If you have any questions, or think your dog may be affected by one or
more of these conditions please schedule an appointment for a physical
examination and other diagnostic tests by calling 516-621-4010 today.
Our pet’s health is extremely important to us. As a result, we try to do everything possible to ensure that they do not get sick. One of the most effective ways to prevent infectious diseases is to vaccinate our dogs on a regular basis. This is why vaccinations are probably the single most important part of your dog's healthcare. Many devastating diseases are now almost completely preventable with the use of an appropriate vaccination protocol. When given properly, vaccines will protect your dog from serious, even fatal diseases.
Bordetella Bordetella is a causative bacteria for kennel cough, an upper respiratory disease of dogs causing a severe hacking cough. Kennel cough almost never resolves without treatment, and left untreated, will often lead to pneumonia. The available vaccine for kennel cough is known to be very short lived. Most kennels or grooming facilities will allow admission with proof of yearly vaccination, however, we recommend boostering every 6 months if your dog is frequently in contact with other dogs (kenneling, show, dog walks,grooming, etc.
Coronavirus Coronavirus attacks the intestinal cells, causing moderate to severe diarrhea, sometimes bloody. Fatality is rare. Young, un-vaccinated dogs or dogs that have access to other dog's feces are most at risk. This virus usually does not cause clinical disease in adult dogs.
Distemper/Parvo Combination This vaccine covers diseases like Distemper Virus, Parvovirus, Adenovirus and Parainfluenza in a single injection. Distemper is a virus that affects the respiratory and central nervous systems and also the gastrointestinal tract. This disease is easily transmitted and often fatal despite treatment. Parvovirus attacks intestinal cells causing severe, bloody diarrhea, anorexia, and often death. Adenovirus Type 2 (sometimes referred to as Hepatitis) causes liver and kidney damage, along with respiratory signs and animals that survive may have chronic illness. Parainfluenza is a virus that causes an upper respiratory infection. Dogs usually contract this disease through contact with nasal secretions of infected dogs.
Leptospirosis Leptospirosis is a disease caused by a bacteria. After infecting the patient, leptospira attacks the liver or kidneys or both. Leptospirosis is a serious disease, causing death in greater than 50% of patients presented with clinical symptoms. This disease is transmitted via the urine of many species of animals, including dogs, humans, squirrels, opossums, and raccoons. The disease tends to persist in warm/moist environments, making it especially prevalent near lakes, marshes, and puddles. As a general rule, vaccines for bacterial diseases offer much shorter lived protection, making yearly leptospirosis boostering necessary in susceptible dogs.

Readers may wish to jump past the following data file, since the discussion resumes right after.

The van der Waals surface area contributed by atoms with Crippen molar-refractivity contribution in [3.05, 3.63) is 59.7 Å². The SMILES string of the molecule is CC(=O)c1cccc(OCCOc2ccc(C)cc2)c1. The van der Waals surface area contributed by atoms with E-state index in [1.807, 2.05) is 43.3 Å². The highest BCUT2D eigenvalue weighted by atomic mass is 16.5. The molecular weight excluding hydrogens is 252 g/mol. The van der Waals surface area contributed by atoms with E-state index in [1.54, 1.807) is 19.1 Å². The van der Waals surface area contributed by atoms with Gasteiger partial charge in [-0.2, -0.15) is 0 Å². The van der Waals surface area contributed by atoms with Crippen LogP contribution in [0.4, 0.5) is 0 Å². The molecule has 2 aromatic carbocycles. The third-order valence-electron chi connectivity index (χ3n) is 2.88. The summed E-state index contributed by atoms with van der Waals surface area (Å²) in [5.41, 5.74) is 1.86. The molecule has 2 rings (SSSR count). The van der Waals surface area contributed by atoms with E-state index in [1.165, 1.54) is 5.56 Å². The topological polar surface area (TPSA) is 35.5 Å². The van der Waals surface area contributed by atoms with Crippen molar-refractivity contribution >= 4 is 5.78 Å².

Lyme Lyme disease is caused by a bacterial organism that is transmitted from the bite of the deer tick, leading to fever, joint and muscle pain, and kidney failure if left untreated. Good flea and tick prevention is a critical factor in the prevention of this disease. If your dog is at high risk, we may recommend vaccination against Lyme Disease.
Rabies Rabies is caused by a virus that attacks the brain causing severe dementia, aggression, and death once the patient shows clinical symptoms. Furthermore, no known treatment exists for rabies once the patient is showing clinical symptoms. Rabies is most commonly transmitted via bite wound from an infected animal. Since humans can contract the disease if bitten by an infected animal, rabies has been deemed a public health hazard. Vaccination for rabies is a New York State law for dogs and cats, as well as ferrets.
Physical examination, Distemper/Parvovirus booster, Leptospirosis vaccine #1, Lyme Disease vaccine #1 (if at risk), Bordetella booster, and fecal flotation.
16 weeks old*
Physical examination, Distemper/Parvovirus booster, Leptospirosis booster, Lyme Disease booster (if at risk), Bordetella booster, and a Rabies vaccine.
*If this is the first time the puppy is receiving its Distemper/Parvovirus combination, Bordetella, Leptospirosis, or Lyme vaccines, the puppy will need to have these boostered in 2-3 weeks.
We recommend spaying and neutering your pet to minimize the risk of your pet developing mammary tumors, uterine infections, prostate disease, or testicular cancer. It can also decrease aggressive behaviors and prevent roaming. This procedure is usually performed between 6 and 9 months of age.
We also recommend year-round use of monthly heartworm and flea & tick preventative medications.
Adult Dogs (over 1 year old) should have a physical examination and the following vaccinations yearly:
Bordatella (this should be done every 6 months for dogs that frequently are boarded, groomed, shown, or have any other type of frequent contact with other dogs.)
Lyme Disease (if at risk)
Heartworm test (this is a combination test that will check for heartworm disease, and 3 tick-borne disease - Lyme Disease, Anaplasmosis, and Ehrlichiosis.)
*Adult dogs over 5-7 years old may have a Distemper/Parvovirus titer performed instead of the vaccination if certain criteria are met.
Naturally, since all dogs are different, the standard vaccination schedule will be modified for each individual dog and your pet's level of exposure to disease.
If you have any questions or concerns regarding necessary tests or vaccinations for your dog please call the Roslyn-Greenvale Veterinary Group at 516-621-4010 to schedule an appointment for an examination and consultation.